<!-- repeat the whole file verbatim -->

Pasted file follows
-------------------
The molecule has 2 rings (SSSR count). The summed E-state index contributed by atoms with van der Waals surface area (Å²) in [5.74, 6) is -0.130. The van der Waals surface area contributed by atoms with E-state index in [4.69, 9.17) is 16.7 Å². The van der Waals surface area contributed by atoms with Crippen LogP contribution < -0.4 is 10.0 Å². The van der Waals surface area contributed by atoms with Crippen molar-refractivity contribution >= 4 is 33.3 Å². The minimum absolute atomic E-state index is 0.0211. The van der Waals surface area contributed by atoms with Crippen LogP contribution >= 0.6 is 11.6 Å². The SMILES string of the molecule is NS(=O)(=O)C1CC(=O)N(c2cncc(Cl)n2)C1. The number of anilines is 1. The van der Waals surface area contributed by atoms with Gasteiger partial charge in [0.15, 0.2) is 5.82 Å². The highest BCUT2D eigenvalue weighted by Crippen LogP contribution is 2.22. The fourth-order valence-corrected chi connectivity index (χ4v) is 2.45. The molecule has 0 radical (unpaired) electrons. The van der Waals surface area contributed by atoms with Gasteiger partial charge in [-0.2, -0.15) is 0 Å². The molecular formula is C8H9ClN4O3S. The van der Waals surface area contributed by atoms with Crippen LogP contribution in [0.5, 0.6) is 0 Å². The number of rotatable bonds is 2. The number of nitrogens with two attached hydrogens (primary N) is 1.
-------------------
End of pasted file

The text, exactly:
The molecule has 2 rings (SSSR count). The summed E-state index contributed by atoms with van der Waals surface area (Å²) in [5.74, 6) is -0.130. The van der Waals surface area contributed by atoms with E-state index in [4.69, 9.17) is 16.7 Å². The van der Waals surface area contributed by atoms with Crippen LogP contribution < -0.4 is 10.0 Å². The van der Waals surface area contributed by atoms with Crippen molar-refractivity contribution >= 4 is 33.3 Å². The minimum absolute atomic E-state index is 0.0211. The van der Waals surface area contributed by atoms with Crippen LogP contribution >= 0.6 is 11.6 Å². The SMILES string of the molecule is NS(=O)(=O)C1CC(=O)N(c2cncc(Cl)n2)C1. The number of anilines is 1. The van der Waals surface area contributed by atoms with Gasteiger partial charge in [0.15, 0.2) is 5.82 Å². The highest BCUT2D eigenvalue weighted by Crippen LogP contribution is 2.22. The fourth-order valence-corrected chi connectivity index (χ4v) is 2.45. The molecule has 0 radical (unpaired) electrons. The van der Waals surface area contributed by atoms with Gasteiger partial charge in [-0.2, -0.15) is 0 Å². The molecular formula is C8H9ClN4O3S. The van der Waals surface area contributed by atoms with Crippen LogP contribution in [0.5, 0.6) is 0 Å². The number of rotatable bonds is 2. The number of nitrogens with two attached hydrogens (primary N) is 1.